@NativeCalifornian, yeah I like this. JANE KIM, go back to where you come from! We are sick of all your Stanford elites. Leave the city to those of us who are entitled to be here!

  6. Posted by Bob

    Agree that the number of units we are talking about is pretty minuscule. We should be looking at 100k units.
    This is, however, the city that allows a single person to block a project no matter what size.

  7. Posted by SFRealist

    Oh good, I was hoping we would get to vote on nonbinding goals. That will really make a difference.

  8. Posted by Joseph A

    Part of the issue is the ratio , it should be closer to 1 out of 10 units vs 1 out of 3 when it comes to subsidized housing , so if the goal is 10k units of subsidized housing the base goal would be closer to 100k units which is very possible , IF there is sufficient labor to build it

  9. Posted by soccermom

    At the risk of saddling up a dead horse beaten in another thread, the following occurred to me on tenant buyouts and affordable housing. TIC’s are essentially going to become the ‘affordable’ ‘entry level’ home ownership opportunities in the city. If the median house is over a million, where does a young family look to get in the home ownership door?

    New condos will be built with luxury buyers in mind.

    You can’t build up.

    You can’t condo-convert existing stock.

    The only ‘price-finding’ mechanism will be Ellis->TIC conversions of existing multifamily.

    What the supervisors have wrought is Ellis evictions as a fairly essential ingredient the best the city can offer people who want to own their own homes. I know Ellis evictions are a tiny fraction of the housing stock, but dollars to donuts that percentage will keep climbing.

    • Posted by soccermom

      Also the longer condo conversion is in legal limbo, the more TIC’s happen.

      More TIC’s in the market breeds buyer and lender familiarity with the concept.

      TIC prices normalize (increase/discount decreases).

    • Posted by Jack

      That’s a pretty silly analysis. It just moves the pain from less well off home buyers to even less well off renters if it is that simple. In reality adding lots of new apartments will eventually devalue existing stock via oversupply. The trick of course is how to add enough supply to meet demand.

      • Posted by san FronziScheme (formerly known as lol)

        The silliness there is assuming that there is a difference between the renter and owner population. Also you are assuming that renters are not as well off as owners. Some new tenants today are in better financial shape than some long term homeowners. Not everything is carved into stone, but there is one reality in America today: purchasing your own home is a step towards stability.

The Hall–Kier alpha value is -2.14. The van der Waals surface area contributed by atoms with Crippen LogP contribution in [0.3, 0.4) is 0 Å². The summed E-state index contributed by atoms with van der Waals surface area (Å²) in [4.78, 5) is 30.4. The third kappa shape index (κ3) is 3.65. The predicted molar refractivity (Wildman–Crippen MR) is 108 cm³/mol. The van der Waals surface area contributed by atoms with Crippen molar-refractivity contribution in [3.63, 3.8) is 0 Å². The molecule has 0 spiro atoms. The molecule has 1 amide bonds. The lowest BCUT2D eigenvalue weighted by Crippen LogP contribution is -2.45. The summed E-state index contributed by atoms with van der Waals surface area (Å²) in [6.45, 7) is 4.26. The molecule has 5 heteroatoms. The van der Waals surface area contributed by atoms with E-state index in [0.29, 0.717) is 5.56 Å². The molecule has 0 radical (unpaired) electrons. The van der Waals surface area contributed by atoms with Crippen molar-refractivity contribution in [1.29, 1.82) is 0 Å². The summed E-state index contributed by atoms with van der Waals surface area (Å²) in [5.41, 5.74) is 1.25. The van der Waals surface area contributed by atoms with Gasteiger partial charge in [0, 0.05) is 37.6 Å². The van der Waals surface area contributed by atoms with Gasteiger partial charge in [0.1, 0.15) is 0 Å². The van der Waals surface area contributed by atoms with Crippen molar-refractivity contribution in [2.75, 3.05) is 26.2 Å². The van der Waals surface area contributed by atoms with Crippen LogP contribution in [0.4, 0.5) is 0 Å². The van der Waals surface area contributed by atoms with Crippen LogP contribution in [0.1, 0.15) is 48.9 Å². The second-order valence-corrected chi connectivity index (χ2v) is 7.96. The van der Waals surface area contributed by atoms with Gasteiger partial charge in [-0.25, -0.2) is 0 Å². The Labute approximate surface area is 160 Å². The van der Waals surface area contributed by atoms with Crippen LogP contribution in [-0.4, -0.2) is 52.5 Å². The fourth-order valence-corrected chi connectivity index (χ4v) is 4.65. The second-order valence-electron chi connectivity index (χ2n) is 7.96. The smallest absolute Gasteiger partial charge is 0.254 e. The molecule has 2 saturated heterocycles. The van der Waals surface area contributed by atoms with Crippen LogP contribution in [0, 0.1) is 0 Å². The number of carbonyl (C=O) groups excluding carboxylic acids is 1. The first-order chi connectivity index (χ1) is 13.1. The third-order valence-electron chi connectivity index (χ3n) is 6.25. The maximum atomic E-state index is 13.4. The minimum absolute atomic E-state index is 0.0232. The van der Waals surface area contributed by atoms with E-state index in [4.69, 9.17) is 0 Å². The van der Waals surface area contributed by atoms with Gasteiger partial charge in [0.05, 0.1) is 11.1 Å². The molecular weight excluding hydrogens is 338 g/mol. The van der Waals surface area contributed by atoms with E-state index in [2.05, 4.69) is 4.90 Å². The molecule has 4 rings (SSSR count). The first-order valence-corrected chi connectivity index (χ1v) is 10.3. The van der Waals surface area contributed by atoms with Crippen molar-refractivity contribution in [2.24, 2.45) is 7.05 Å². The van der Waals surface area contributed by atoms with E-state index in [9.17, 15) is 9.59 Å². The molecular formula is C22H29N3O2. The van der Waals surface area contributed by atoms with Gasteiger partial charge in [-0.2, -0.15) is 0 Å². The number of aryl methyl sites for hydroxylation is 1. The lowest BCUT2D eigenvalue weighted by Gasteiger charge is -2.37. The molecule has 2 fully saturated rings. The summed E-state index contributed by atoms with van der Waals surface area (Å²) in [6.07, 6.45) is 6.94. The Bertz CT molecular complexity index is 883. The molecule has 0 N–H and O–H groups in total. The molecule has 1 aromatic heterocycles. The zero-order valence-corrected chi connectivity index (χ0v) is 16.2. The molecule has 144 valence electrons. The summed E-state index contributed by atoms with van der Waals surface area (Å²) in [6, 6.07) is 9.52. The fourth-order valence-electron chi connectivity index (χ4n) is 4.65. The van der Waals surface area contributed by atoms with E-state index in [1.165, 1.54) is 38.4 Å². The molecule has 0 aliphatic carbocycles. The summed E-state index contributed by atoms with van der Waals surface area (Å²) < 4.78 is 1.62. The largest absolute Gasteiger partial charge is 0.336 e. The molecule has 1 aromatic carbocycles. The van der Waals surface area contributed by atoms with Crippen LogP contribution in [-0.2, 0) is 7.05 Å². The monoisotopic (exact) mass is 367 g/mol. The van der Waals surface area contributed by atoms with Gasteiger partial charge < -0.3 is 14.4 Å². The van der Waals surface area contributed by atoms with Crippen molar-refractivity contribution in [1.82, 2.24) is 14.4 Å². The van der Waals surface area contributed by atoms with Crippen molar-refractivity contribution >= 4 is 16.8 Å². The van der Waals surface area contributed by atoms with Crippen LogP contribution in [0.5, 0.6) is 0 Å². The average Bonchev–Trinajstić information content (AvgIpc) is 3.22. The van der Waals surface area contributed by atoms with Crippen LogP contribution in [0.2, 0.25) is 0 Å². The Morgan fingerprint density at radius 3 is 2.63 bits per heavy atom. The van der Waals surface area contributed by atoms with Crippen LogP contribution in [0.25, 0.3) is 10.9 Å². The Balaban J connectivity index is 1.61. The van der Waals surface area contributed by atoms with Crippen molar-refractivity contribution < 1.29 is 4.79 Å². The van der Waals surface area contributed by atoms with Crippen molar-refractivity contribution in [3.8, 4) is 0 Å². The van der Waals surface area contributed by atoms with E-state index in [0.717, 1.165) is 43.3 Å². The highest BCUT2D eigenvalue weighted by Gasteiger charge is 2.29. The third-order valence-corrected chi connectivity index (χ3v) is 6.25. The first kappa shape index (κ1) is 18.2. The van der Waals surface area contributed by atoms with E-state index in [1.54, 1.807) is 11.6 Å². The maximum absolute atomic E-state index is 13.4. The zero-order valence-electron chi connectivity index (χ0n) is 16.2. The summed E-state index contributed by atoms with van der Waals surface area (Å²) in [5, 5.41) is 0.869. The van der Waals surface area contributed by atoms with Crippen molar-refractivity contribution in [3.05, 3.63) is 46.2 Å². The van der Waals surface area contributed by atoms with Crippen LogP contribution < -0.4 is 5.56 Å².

A friend of mine got kicked out of his rental (non rent-controlled, all the landlord had to do was double the rent). After shopping around he realized the better option was to become a homeowner. He is in his late 50s and a first time homeowner. You can’t hammer it enough times:

        Want stability: buy your own home!

  10. Posted by modernedwardian

    nothing silly in soccermom’s analysis at all. it is essentially what we did in buying our duplex and becoming mom and pop landlords – without the landlord part.

    the real estate app that i’m waiting to see is one that will pair up like minded middle class would be owners to take advantage of OMI/Ellis opportunities bypassing the developer and entering at a better price. then let’s see how upset our supervisors can be.

    add classes on foundation upgrades, plumbing and electrical, heating, insulation, and solar options. maybe put in a basement guest unit/shared airbnb unit to assist w/ the mortgage.

    it takes more and more creativity for middle income people to buy but it should still be possible.

    • Posted by san FronziScheme (formerly known as lol)

      yes, you could do that. One issue is that individual buyers like the certainty that the X dollars they will spend will provide them with the housing they expect.
      Another issue is financing. If banks look at the raw numbers (ROI pre-Ellis/OMI) they might not finance you. You would need to be self-financed.

      But otherwise I think it’s a genius idea. Some of the best apps are the ones that make a tedious process flow seamlessly.

  11. Posted by P&M

    Remind again how much time and taxpayer money Kim has wasted on her stupid proposed legislation now “housing goals.” Calculate that amount and I want to see her pay docked. I am not paying for her stupidity and now attempts to save face. Here are my goals, gratis: 1) get rid of homelessness, petty crime, and drugs, 2) zero tolerance for graffiti vandals, 3) zero tolerance for people who illegally dump garbage onto public property, 4) replace half of City Hall with technology and use the money saved for further efficient government; and 5) look at other countries worldwide with effective governments using least amount of taxpayer money.